Home' Advocate Communications : Fiordland Advocate 18 February 2010 Contents LOCAL NEWS
18 February, 2010 | Page 7
Year one and two pupils at Te Anau
School were awe struck last week after an
audience with one of the town's newest
The children from Room 2 got up close and
personal with a South African leopard.
Of course it wasn't alive, but it was real.
The leopard is one of South Africa's so-
called "big five", the collective name given
to its greatest wild animals -- the buffalo,
elephant, lion, leopard and rhinoceros. The
leopard is an endangered species and, as
such, cannot be traded. So how did one
come to be in Te Anau?
On May 1, 2000, Marie Adendorff's son
Louis was driving home from Pietersburg at
dusk when a leopard ran through the traffic.
It avoided the vehicles in the south-bound
lane but ran straight into Mr Adendorff's
car, travelling north.
"He ran right in front of my son's car and
he was hit and he died instantly," Mrs
Fortunately her son avoided injury but his
car was seriously damaged.
"When he was hit, he was so scared to get
out of the car because he didn't know if it
was dead or not."
He instead left it on the side of the road
where it lay and managed to make his way
to a police station where he reported the
accident. It was the police who instructed
him to return the next day and recover the
leopard's body. That job was left to a work
colleague and, even though the leopard was
lying close to the tar seal, it was extremely
well camoflagued and he drove past it a
few times before finally locating it. He later
complained the errand had left his vehicle
infested with ticks.
The body was inspected by Nature and
Conservation officials to verify the leopard
had in fact been accidentally killed on
the road and not poached. Mr Adendorff
was then given approval to take it to a
taxidermist where it was properly mounted
and he was able to bring it home.
When he moved to New Zealand, he placed
the leopard into his mother's safe keeping
and it took pride of place in her living room.
Following the death of her husband, Mrs
Adendorff moved from South Africa to New
Zealand in March last year to be closer to
her three children who all now live here -- a
son in New Plymouth, another in Winton
and a daughter in Te Anau.
However, her furniture container did not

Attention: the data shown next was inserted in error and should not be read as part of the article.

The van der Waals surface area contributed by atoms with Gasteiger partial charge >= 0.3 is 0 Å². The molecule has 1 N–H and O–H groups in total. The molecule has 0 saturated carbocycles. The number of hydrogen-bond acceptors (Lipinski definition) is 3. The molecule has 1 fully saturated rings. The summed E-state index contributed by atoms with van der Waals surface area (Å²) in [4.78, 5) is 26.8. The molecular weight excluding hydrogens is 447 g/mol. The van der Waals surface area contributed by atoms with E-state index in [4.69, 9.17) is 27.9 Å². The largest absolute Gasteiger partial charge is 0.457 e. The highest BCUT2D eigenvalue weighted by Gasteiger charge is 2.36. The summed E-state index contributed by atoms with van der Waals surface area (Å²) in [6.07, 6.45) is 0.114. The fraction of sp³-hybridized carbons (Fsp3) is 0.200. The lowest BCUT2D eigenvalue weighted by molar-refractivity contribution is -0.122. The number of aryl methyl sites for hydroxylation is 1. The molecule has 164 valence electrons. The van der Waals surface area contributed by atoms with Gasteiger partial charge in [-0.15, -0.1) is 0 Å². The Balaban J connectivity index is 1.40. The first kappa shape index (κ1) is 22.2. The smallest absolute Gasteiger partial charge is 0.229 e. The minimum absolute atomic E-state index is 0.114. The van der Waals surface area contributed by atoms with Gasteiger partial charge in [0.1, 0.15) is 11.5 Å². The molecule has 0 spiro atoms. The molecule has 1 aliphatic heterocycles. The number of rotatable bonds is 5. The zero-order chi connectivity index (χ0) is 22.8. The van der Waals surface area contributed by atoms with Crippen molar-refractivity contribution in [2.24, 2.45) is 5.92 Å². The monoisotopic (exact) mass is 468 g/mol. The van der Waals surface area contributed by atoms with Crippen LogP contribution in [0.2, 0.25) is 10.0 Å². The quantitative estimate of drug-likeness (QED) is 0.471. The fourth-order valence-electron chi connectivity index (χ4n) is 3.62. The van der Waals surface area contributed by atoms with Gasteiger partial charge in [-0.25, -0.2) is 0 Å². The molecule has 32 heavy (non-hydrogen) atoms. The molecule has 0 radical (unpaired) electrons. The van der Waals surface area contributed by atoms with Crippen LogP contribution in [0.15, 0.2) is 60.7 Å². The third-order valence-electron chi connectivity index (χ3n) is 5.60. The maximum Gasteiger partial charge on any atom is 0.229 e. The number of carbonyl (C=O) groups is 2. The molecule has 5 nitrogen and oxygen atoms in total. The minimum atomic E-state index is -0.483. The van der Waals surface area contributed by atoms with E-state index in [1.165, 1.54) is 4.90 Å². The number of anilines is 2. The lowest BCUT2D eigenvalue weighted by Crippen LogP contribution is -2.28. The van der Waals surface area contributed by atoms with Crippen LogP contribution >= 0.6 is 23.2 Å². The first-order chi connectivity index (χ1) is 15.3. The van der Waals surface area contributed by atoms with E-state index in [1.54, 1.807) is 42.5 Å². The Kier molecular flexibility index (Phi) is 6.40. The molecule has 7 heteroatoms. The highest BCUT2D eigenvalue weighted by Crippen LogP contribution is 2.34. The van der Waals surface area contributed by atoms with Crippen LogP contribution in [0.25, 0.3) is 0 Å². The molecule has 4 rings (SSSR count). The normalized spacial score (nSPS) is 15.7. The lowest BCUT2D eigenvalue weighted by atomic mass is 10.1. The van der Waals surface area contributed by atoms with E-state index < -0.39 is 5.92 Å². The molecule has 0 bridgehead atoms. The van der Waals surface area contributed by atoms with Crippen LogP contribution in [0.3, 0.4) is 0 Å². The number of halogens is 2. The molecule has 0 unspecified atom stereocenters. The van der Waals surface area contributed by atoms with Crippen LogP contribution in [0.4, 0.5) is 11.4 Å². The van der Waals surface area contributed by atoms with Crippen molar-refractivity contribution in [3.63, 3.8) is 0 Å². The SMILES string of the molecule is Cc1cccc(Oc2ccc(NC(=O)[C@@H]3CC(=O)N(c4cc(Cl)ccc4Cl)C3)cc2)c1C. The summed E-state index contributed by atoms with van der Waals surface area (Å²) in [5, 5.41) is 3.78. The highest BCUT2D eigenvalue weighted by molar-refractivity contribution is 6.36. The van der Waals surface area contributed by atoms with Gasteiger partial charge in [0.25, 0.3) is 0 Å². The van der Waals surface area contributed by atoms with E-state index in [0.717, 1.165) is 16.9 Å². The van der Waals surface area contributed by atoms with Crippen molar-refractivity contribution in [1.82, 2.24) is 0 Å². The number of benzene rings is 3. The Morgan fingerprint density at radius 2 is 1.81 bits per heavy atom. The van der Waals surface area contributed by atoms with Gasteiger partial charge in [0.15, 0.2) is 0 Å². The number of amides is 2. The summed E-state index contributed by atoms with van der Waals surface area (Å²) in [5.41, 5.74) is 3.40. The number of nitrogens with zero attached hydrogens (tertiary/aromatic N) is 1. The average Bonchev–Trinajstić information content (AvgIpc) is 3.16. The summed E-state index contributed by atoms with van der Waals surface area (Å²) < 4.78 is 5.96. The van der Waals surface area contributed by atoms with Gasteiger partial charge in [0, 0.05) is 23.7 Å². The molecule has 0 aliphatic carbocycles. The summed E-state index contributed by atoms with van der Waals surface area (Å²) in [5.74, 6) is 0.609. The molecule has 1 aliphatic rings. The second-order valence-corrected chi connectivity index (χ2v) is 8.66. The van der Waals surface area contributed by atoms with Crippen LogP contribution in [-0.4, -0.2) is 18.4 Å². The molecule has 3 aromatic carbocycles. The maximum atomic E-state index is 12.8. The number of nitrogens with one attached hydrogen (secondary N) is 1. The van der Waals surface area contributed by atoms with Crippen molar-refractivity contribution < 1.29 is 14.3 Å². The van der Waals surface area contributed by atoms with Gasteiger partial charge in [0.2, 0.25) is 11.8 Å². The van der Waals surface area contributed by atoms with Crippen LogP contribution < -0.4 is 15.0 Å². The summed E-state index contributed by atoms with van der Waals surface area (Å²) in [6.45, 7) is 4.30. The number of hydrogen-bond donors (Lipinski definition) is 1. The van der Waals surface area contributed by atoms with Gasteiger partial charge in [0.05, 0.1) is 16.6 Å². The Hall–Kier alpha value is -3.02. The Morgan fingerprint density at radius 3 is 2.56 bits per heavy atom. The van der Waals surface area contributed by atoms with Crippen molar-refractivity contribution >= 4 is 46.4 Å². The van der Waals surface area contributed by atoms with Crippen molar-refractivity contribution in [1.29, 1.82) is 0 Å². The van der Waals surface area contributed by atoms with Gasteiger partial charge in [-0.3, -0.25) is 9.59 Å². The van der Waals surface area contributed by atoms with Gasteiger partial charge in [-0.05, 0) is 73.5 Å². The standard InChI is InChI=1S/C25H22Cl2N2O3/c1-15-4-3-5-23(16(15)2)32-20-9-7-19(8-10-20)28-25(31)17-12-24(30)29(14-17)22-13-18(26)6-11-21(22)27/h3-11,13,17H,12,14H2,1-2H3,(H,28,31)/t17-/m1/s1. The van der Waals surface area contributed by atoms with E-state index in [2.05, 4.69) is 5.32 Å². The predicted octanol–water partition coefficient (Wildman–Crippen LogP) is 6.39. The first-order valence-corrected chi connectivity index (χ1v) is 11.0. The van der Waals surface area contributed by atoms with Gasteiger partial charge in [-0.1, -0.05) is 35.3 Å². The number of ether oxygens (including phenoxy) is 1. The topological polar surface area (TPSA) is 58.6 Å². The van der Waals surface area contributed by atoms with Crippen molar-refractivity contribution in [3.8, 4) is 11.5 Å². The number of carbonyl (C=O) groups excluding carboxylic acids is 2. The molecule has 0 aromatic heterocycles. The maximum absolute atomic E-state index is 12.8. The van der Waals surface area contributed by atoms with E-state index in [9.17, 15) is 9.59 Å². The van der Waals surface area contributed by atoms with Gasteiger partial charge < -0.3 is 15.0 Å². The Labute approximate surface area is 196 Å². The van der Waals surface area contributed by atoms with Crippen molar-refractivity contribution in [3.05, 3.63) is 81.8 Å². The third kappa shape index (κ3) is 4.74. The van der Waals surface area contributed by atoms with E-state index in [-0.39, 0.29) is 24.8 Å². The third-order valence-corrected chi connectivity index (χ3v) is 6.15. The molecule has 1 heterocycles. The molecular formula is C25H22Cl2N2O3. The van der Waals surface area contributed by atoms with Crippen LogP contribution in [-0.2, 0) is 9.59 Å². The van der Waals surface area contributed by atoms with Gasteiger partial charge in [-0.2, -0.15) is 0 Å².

arrive until the end of last year and, in it,
was the precious cargo.
But before that came a great deal of
paperwork. First she needed an export
permit from South Africa, then an import
permit for New Zealand, each time needing
to verify her legal acquisition of the
leopard. When the container finally landed
it was further inspected by the Ministry of
Agriculture and Forestry.
Mrs Adendorff plans to return the leopard
to her son, now living in New Plymouth, but
until then it is in her Te Anau home.
And that's where inquisitive and excited five
and six-year-olds from Te Anau School got to
see and touch a real leopard.
"They were so thrilled. You should have
seen those little faces," Mrs Adendorff said.
"It was so beautiful."
Because leopards are enadangered and
because they spend a lot of time up trees
-- where they drag their prey to eat, out of
reach of scavengers -- even those who live
in South Africa are lucky to see one in the
wild. The only time Mrs Adendorff has seen
one live was in the Kruger National Park.
So she knows she has something very
special in her possession.
"I really don't mind sharing it," she said.
"I'm happy to share it with anybody."
Big cat big attraction for Te Anau kids
Room 2 at Te Anau School get an up close and personal experience with a leopard owned by Marie
Adendorff (right). Also pictured are Mrs Adendorff's daughter Rene Duvenhage and Room 2 teacher
Miriam Dudfield (left).
Marie Adendorff with the South African leopard
she has brought to her new home in Te Anau.
Funds from levies paid by cruise ships
visiting Fiordland will be used to help
investigate ways to prevent those vessels
bringing unwanted submarine visitors with
The possibility of marine pests being
brought into Fiordland on the hulls of
cruise ships is concerning Environment
Southland, MAF Biosecurity and the cruise
The council's environmental management
committee has resolved to give Cruise New
Zealand a $5000 grant from the Marine
Fee Reserve towards the cost of sending a
delegation to the US to discuss the issue
with cruise company representatives.
The Marine Fee Reserve is funded by levies
on cruise ships visiting southern waters.
Cr Nicol Horrell said marine pests posed a
major risk to Fiordland.
MAF Biosecurity is investigating new
standards for vessels entering NZ waters
that would help counter this risk.
Cruise levies to help with biosecurity research
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